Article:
The initial stages of the La Bohème Encantador Turin provided notes of leather, coffee, and a combination of red and white pepper notes.  The coffee notes moved into the forefront quickly displacing the leather notes.  The pepper notes became secondary and were joined by a slight cream note.  Meanwhile on the retro-hale, I detected the red pepper notes.

During the first half the coffee notes got richer.  By the second third, the coffee notes exhibited some syrupy qualities in terms of how it weighed on the palate.  Meanwhile, the  pepper and cream notes remained in the background.

In the second half, the coffee notes remained in the forefront, but lost the syrupy quality.  There was an increase in the red and white pepper notes and they joined the coffee notes in the forefront.  By the last third, I found the pepper notes were the primary ones.  This is the way the cigar experience came to a close.  The resulting nub was firm to the touch and cool in temperature.

Burn and Draw

Overall the burn performed excellent on the La Bohème Encantador Turin. For the most part, I found the burn to take a straight path. While there was a slight curvature in this photo, the burn was never in danger of tunneling or canoeing. The burn line itself leaned toward being on the sharp side – with only a slight bit of irregularity here and there. The resulting ash was tight and firm with a very light gray color. The burn rate and burn temperature were ideal.

Burn of the La Bohème Encantador Turin

The draw performed outstanding. It was not too loose, nor was it too tight. Lately I’ve preferred a little more openness on the draw of a box-press – and that is exactly what I got with the La Bohème Encantador Turin.  This was a low maintenance cigar to puff on.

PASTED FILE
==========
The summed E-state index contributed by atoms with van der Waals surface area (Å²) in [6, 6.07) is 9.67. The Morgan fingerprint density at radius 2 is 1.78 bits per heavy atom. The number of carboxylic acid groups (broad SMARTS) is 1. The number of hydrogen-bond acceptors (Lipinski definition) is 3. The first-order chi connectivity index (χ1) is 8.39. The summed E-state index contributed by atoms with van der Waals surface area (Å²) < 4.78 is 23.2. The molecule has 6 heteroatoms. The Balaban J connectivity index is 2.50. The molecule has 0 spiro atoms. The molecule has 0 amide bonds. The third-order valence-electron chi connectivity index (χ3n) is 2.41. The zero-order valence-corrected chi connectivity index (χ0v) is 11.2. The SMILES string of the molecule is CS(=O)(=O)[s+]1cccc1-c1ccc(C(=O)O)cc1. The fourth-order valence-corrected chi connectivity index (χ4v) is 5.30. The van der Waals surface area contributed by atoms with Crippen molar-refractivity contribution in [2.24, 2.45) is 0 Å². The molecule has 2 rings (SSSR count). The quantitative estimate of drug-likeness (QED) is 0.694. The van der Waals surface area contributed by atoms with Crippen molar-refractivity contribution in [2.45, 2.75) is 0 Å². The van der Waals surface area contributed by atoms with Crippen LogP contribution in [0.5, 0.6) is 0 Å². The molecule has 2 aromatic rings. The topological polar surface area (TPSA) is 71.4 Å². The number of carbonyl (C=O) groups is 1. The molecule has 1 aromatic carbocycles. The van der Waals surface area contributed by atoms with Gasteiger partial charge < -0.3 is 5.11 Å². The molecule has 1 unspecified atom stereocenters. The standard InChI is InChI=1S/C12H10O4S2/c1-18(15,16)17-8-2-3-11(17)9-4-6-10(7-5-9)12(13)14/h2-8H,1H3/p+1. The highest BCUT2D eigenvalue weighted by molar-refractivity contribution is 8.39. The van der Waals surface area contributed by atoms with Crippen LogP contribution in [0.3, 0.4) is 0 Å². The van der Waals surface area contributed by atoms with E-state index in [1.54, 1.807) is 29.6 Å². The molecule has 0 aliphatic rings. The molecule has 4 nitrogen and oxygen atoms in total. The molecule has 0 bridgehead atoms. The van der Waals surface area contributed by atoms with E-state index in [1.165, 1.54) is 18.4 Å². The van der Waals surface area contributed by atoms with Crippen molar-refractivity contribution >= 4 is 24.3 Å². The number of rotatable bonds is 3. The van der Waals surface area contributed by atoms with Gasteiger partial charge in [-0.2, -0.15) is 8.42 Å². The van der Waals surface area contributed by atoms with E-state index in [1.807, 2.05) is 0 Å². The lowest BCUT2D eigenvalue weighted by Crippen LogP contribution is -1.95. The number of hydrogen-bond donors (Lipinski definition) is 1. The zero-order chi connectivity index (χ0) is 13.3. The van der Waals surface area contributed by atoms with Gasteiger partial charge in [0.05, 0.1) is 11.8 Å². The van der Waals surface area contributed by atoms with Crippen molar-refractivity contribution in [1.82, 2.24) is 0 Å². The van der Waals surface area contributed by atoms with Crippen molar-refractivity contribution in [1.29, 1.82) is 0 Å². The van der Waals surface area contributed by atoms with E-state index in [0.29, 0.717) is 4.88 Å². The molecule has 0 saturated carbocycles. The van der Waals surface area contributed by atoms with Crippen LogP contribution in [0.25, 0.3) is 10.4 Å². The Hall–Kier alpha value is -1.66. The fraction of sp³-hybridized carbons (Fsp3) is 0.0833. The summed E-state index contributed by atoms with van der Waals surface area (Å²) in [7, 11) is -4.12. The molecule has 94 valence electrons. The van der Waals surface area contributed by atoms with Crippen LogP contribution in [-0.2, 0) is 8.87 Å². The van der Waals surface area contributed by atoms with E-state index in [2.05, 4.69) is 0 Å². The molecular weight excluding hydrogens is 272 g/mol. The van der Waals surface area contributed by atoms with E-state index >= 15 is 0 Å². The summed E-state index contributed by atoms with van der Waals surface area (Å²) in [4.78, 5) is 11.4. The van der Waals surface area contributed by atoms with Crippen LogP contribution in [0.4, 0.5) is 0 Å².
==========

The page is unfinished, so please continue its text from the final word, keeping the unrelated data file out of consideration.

Strength and Body

With the original La Bohème, I found it to be a cigar that was in the medium / medium to full range in terms of strength and body. As for the La Bohème Encantador Turin, I found it to be a notch up in terms of both attributes. I found from a strength perspective, the Entcantador Turin fell into the medium to full range. As for the body, I also found it medium to full in the first half, but by the second half, I found it increased and just made it into the full-bodied range. Overall I found the body had a slight edge over strength throughout the smoking experience.

Final Thoughts

It’s hard not to compare the La Bohème Encantador to the original La Bohème. The changes to the blend and the box-pressing really helped contribute to the La Encantador being a very different overall cigar experience. This is reflected in both the flavors delivered and the strength and body of this cigar. La Bohème is a very good cigar, and my feeling is the La Bohème Encantador is an even better one.  The only thing I will say is that Encantador has less of the Cubanesque feel of the original La Bohème, but that still shouldn’t be considered a negative. This is a cigar I’d probably steer to a more experienced cigar enthusiast, but would not discourage a novice for trying.  As for myself, this is a cigar I’d easily smoke again – and one I look forward to when it hits the shelves.


Burn: Excellent
Draw: Excellent
Complexity: Medium
Strength: Medium to Full
Body: Medium to Full (1st Half), Full (2nd Half)
Finish: Excellent


News: La Bohème Encantador by Boutique Blends Cigars
Price: $10.25
Source: Cigars Provided by Manufacturer
Stogie Geeks Podcast: Episode 151
Stogie Feed: La Bohème Encantador Turin by Boutique Blends Cigars (Pre-Release)